Here is the latest installment of Bates By the Numbers, a weekly feature by broker David Bates that drills down into the Hub's housing market to uncover those trends you would not otherwise see. This week, David deep dives into historical trends in the Hub housing market. (Last week, he wrote about condo addresses in terms of sales.)
The price of housing, like most goods, is determined by supply and demand; and perhaps no organization has spent as much time looking at the supply and demand for housing in Greater Boston as the Boston Foundation, an organization which espouses that "the Commonwealth should see housing development and housing affordability as both a moral obligation to its residents and an economic necessity for a prosperous future." I spent several hours reviewing their "2012 Housing Report Card," which was released in November [PDF].
In 2000, a study of housing in Greater Boston showed a vacancy rate of below 1 percent for single-family homes and 3.1 percent for apartment rentals. To prevent a huge hike in home prices, and establish normal levels of vacancy (2 percent for single-families and 6 percent for rentals), the study recommended that 78,300 new homes (single-family, condominium and apartments) needed to be constructed in the area between 2001 and 2005.
Between 2001 and 2005, Greater Boston produced only 60,843 new homes however. The lack of an adequate amount of housing contributed to the median price of a single-family home in the region rising from $198,000 in 1998 to $407,276 in the fall of 2005. While area rents were somewhat flat early on, since 2003, the average effective rent increased every year but one. Today, rents are at an all-time high and rental vacancy is well below the 6 percent the report cited as normal.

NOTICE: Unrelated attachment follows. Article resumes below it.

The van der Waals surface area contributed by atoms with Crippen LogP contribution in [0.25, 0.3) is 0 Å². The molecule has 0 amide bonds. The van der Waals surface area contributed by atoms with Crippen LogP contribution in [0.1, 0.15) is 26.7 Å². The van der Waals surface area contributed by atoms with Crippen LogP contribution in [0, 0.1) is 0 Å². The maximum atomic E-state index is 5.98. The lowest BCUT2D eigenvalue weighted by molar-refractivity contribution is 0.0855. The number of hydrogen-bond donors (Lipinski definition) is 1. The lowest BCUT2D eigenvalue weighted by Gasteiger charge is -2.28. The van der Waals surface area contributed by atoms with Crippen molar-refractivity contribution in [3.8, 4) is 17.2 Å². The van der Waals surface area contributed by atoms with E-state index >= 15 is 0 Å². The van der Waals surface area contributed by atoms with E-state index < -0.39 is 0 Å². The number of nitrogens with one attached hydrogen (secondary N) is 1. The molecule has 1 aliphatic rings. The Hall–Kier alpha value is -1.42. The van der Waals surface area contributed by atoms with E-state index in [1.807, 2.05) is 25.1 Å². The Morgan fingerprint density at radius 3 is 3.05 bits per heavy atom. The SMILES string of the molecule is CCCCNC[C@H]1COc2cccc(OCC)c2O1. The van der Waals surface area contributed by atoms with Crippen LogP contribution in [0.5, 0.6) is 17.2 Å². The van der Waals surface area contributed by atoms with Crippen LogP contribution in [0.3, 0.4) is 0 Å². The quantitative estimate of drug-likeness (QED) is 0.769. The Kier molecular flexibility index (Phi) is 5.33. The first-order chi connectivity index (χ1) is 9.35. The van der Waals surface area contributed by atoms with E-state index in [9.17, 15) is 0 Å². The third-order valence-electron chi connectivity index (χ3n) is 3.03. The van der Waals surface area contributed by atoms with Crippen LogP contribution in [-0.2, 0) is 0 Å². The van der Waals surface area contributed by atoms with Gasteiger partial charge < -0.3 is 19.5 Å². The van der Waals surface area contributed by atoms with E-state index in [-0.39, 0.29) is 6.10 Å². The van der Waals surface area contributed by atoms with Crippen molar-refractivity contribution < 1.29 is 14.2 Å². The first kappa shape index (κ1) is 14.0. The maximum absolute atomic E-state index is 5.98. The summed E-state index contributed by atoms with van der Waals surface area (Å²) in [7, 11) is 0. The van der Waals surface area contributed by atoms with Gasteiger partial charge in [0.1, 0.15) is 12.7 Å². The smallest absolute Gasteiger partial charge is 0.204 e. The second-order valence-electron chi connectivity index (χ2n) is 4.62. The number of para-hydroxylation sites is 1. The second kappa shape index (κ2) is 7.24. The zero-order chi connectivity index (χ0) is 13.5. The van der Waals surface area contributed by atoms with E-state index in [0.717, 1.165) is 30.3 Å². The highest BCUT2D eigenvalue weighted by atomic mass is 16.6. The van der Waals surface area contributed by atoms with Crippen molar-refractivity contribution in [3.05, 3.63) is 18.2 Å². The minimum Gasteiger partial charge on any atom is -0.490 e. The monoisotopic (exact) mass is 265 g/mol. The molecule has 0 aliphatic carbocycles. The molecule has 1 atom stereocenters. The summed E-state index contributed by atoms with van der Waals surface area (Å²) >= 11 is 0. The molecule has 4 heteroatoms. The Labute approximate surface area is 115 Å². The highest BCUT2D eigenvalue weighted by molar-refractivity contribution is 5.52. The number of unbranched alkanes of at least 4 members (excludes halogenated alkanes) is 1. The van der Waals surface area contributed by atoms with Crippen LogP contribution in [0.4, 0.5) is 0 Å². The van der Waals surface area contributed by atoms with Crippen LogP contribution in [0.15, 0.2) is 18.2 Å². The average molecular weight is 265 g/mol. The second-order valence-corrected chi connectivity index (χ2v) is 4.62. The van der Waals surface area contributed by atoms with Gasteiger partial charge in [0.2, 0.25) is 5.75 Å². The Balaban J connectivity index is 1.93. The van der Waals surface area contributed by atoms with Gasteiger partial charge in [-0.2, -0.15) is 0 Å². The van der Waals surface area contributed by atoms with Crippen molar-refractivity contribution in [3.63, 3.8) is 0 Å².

The high cost of housing in Greater Boston contributed to 60,000 more people leaving the state than coming to the state between 2001 and 2005. Many who emigrated from the region were in the 20- to 34-year-old age demographic and chose not to live in a city that had been identified as "the most expensive place to live in the country."
In 2005, 26,127 condominiums traded in the Greater Boston region. For the next six straight years, however, the annual number of condo transactions went down, and, in 2011, only 12,269 condos closed in the region, 53 percent fewer than in 2005. The annual number of single-family sales in the region peaked with 35,444 transactions in 2004. From 2008 through 2011, the transaction count has been averaging around one-third fewer transactions annually.
Although the recession provoked much of the drop in annual transactions, Greater Boston home prices were less affected by the recession, receding around 17 percent, compared to many other U.S. cities, where homes lost between 25 percent and 60 percent of value. Part of the reason was the lack of supply.
As the economy recovers and natural supply and demand is created from demographic changes, the Housing Report Card advises that to meet the estimated demands of those entering the home-buying market between now and 2020, Greater Boston needs to double or triple the current level of new home construction. Many obstacles, however, stand in the way of achieving an adequate amount of housing and affordable housing in the region, including extremely restrictive zoning; the high cost of land acquisition and construction; and decreased government funding for housing. As a result, writes Paul Grogan, C.E.O. and president of the Boston Foundation, "It will take a new level of cooperation among policymakers, local officials and the non-profit and private sectors."
My aside: the lack of inventory in Boston real estate is not a new story; it's one that in many ways has persisted and will continue unless much more housing is created.
· The Greater Boston Housing Report Card 2012 [Boston Foundation]
· Our Bates By the Numbers archive [Curbed Boston]